Standup Comedy Injects Healthy Dose Of Zing and Laughter into Science Learning

"Two bacteria walk into a bar. The bartender says, 'We don't serve bacteria here.' The bacteria say, 'But we work here! We're staph!'"

“I just started reading ‘The Origin of Species;’ don’t tell me how it ends!”

-From the standup routines of science comedian Brian Malow

USA Science & Engineering Festival

WASHINGTON--()--Science, no doubt, deals with some heavy, mind-boggling topics. But these lofty concepts and frontiers don’t always have to be sooo serious!

Yes, there really is an entertaining, comical, even hilarious, side to such domains as protein synthesis, fusion and fission, evolution, and the wiggling and jiggling of molecules - and the USA Science & Engineering Festival hosted by Lockheed Martin, representing the nation’s largest celebration of science and engineering, is gathering some of the country’s funniest science comedians this spring to prove it.

Students, teachers, parents and others in the general public are encouraged not to miss it when Brian Malow, Norman Goldblatt, Pete Ludovice, and Tim Lee each bring their unique style of science humor to Georgetown University in Washington, DC as part of the Festival’s “Night of Comedy,” Friday, April 27.

The “Night of Comedy” is among the many activities taking place that day in the nation's capital leading up to the Festival’s Expo weekend April 28-29 – a massive celebration that will serve as a finale to the Festival’s exciting nationwide month-long series of events aimed at inspiring the next generation of innovators in science, technology, engineering and mathematics (STEM).

The comedy of Malow, Goldblatt, Ludovice and Lee help crystallize the Festival’s overriding message to young students: that science and other areas of STEM are not only vital, they are fun, highly interesting and cool.

"Comedy is an excellent way to get this across because through humor you're able to not only educate the audience about science, but also make them laugh while learning,” says funnyman Goldblatt, a mathophile who has written material for Jay Leno, taught physics at the university level for 10 years, and currently, in addition to performing comedy, develops lasers for application in ophthalmology.

A self-professed “geek” since childhood (and proud of it), he often breaks the ice with audiences at schools, corporate gatherings, and comedy clubs with jokes like: "I’ve been a nerd all my life. I was even a member of a nerds gang when I was young. We called ourselves the Hell’s Angles. Our motto: Be there and be square."

Science-trained comedians like Goldblatt, Lee and Ludovice also know that hearty guffaws can literally set the brain up for meaningful learning, especially among students absorbing traditionally difficult subjects such as science. Research shows that humor and laughter cause powerful endorphins to be released in brain pathways, which in turn help reduce stress, and improve attention span and memory retention in learners.

It is of little wonder that science-based comedy often has a way of helping students become more relaxed and receptive to science information, suggests Ludovice, a professor in the School of Chemical & Bioengineering at the Georgia Institute of Technology, where he usually can be found when not performing. He also lectures internationally on the use of humor in technical communication and education.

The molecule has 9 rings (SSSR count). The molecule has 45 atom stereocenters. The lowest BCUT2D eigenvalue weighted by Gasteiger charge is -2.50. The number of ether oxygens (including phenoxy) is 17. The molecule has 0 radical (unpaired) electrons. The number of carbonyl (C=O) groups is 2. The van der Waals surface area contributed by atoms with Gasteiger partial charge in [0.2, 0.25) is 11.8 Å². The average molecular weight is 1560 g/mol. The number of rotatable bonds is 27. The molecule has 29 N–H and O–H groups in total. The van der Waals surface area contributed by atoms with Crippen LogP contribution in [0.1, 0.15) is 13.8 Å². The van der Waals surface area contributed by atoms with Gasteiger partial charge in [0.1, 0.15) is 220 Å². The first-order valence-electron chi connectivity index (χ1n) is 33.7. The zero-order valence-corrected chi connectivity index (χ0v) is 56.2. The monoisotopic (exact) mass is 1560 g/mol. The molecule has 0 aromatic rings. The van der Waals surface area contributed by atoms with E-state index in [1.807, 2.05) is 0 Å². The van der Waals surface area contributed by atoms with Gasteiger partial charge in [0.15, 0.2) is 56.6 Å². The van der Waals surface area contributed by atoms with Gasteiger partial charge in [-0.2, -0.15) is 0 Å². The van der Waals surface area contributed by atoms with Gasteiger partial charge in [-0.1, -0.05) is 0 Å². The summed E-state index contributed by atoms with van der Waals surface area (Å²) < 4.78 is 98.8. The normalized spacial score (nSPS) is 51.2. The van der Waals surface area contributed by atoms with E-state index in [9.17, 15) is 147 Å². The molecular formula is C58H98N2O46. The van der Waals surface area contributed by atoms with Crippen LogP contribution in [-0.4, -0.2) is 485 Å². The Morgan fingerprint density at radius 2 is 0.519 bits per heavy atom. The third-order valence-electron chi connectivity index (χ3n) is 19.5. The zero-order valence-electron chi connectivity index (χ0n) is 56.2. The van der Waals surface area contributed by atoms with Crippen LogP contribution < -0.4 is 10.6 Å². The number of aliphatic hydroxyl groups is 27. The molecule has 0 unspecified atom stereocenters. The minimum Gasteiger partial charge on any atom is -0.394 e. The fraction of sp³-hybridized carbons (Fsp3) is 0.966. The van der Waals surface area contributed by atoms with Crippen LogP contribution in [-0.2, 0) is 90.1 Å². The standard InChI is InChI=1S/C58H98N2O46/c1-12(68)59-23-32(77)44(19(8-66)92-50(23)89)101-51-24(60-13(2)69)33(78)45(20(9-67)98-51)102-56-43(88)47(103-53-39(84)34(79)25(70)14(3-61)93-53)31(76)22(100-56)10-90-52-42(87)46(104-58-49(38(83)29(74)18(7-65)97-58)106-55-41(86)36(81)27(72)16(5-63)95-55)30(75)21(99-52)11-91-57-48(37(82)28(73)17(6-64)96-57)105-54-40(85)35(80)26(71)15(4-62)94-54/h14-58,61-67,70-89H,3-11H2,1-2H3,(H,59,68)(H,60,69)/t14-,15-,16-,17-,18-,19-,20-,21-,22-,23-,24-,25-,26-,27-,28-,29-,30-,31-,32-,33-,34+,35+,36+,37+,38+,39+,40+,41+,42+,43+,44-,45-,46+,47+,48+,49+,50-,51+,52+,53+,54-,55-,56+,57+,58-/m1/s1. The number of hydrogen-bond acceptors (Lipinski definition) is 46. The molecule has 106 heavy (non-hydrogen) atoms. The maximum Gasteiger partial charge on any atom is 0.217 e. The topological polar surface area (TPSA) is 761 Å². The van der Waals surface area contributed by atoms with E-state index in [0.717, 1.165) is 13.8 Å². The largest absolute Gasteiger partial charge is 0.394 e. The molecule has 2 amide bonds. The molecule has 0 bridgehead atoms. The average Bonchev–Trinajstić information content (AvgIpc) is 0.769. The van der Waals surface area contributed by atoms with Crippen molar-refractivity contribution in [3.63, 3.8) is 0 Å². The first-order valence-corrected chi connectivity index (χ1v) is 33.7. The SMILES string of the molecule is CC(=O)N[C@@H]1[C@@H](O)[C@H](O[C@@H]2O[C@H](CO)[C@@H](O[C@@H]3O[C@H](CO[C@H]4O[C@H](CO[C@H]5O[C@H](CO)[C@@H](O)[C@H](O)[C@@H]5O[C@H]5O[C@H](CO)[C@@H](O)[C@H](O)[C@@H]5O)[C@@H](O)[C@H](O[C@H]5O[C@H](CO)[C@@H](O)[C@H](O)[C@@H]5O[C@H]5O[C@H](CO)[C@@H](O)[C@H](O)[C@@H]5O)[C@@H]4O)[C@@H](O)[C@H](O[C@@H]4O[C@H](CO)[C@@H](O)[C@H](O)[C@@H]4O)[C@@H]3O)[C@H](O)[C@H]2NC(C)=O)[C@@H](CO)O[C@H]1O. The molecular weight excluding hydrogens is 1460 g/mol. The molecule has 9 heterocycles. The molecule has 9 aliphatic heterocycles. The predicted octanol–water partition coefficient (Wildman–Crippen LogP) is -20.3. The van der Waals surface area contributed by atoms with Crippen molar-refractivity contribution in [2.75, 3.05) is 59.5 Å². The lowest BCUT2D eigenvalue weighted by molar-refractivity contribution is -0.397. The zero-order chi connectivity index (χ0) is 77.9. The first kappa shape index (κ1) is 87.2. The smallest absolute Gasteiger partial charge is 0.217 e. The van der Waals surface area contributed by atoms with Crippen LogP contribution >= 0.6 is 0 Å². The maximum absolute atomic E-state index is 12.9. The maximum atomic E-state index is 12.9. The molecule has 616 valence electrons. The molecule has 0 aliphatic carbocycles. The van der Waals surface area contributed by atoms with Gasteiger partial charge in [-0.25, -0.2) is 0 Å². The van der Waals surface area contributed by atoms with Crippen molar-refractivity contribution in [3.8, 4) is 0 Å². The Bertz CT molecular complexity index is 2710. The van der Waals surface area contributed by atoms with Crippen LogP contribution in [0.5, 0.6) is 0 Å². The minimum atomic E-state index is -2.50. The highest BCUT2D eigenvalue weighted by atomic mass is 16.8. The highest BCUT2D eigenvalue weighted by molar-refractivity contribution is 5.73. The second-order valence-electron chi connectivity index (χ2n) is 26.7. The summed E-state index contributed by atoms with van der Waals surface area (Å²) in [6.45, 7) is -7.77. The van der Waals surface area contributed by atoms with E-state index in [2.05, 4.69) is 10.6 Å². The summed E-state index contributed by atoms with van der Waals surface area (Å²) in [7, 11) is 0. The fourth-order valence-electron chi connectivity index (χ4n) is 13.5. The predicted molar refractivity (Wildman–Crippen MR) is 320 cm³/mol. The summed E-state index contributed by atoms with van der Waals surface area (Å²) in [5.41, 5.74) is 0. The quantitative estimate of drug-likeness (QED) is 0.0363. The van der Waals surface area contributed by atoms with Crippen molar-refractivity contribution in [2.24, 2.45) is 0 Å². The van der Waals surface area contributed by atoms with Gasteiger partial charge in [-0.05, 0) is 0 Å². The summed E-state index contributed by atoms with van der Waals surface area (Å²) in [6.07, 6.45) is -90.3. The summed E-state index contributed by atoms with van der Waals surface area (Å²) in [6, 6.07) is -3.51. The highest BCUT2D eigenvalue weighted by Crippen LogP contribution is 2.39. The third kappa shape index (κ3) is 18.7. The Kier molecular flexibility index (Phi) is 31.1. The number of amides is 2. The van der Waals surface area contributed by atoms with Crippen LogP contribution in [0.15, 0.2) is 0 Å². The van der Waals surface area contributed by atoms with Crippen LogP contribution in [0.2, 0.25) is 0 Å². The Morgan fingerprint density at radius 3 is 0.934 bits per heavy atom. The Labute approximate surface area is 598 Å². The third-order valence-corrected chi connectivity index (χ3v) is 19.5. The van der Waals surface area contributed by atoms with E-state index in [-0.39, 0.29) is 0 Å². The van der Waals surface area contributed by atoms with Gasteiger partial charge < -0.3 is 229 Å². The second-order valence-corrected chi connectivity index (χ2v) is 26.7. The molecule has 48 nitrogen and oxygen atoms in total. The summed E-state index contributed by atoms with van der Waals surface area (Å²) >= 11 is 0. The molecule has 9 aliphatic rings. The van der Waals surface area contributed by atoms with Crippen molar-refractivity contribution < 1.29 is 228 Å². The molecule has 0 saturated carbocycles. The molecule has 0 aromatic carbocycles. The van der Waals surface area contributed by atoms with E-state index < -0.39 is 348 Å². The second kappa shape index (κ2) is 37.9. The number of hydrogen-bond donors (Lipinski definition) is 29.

Crowds are also sure to be regaled by the humor and spontaneity of science comedians Brian Malow and Tim Lee. Malow, self-proclaimed as the “Earth’s Premier Science Comedian,” is also video correspondent for Time.com. His comedy routine on Neil Armstrong was once heard a board an orbiting Space Shuttle (STS-44), and he has performed for such luminaries as the Jet Propulsion Laboratory, American Chemical Society, Apple, and Microsoft.

Lee had completed his Ph,D. in Ecology and Evolution from the University of California, Davis before he realized that academia was not the life for him. Later he moved to northern California where he began in comedy, first writing jokes and then performing science comedy, using PowerPoint as a prompt. He now performs gigs across the country. Says Lee: “If humor, as some say, is truth plus absurdity, and if science is about uncovering truth, all I have to do is add the absurdity to that.”

With such hilarious acts performed by these four comics as: "Statistics: Feel the Power of the Dork Side"; "The Attack of the Monster Molecules"; “Science Comedy: It's Infectious“; and ”Hey, I’m Smarter Than a Sixth Grader,” audiences are sure to be in for a treat!

About the USA Science & Engineering Festival:

The USA Science & Engineering Festival is the country’s only national science festival, and was developed to increase public awareness of the importance of science and to encourage youth to pursue careers in science and engineering by celebrating science in much the same way as we celebrate Hollywood celebrities, professional athletes and pop stars. Lockheed Martin is again the presenting host of the USA Science & Engineering Festival and is joined by many other Festival sponsors and partners. The USA Science & Engineering Festival is a grassroots collaboration of over 500 of the United States leading science and engineering organizations. For more information on the USA Science & Engineering Festival, please visit the Festival website.

Contacts

Science & Engineering Festival
Larry Bock, 858-759-7799
biobock@mac.com

Release Summary

Science Festival's "Night of Comedy" is sure to please science and engineering enthusiasts at the USA Science & Engineering Festival on April 27, 2012, Washington, DC.

Contacts

Science & Engineering Festival
Larry Bock, 858-759-7799
biobock@mac.com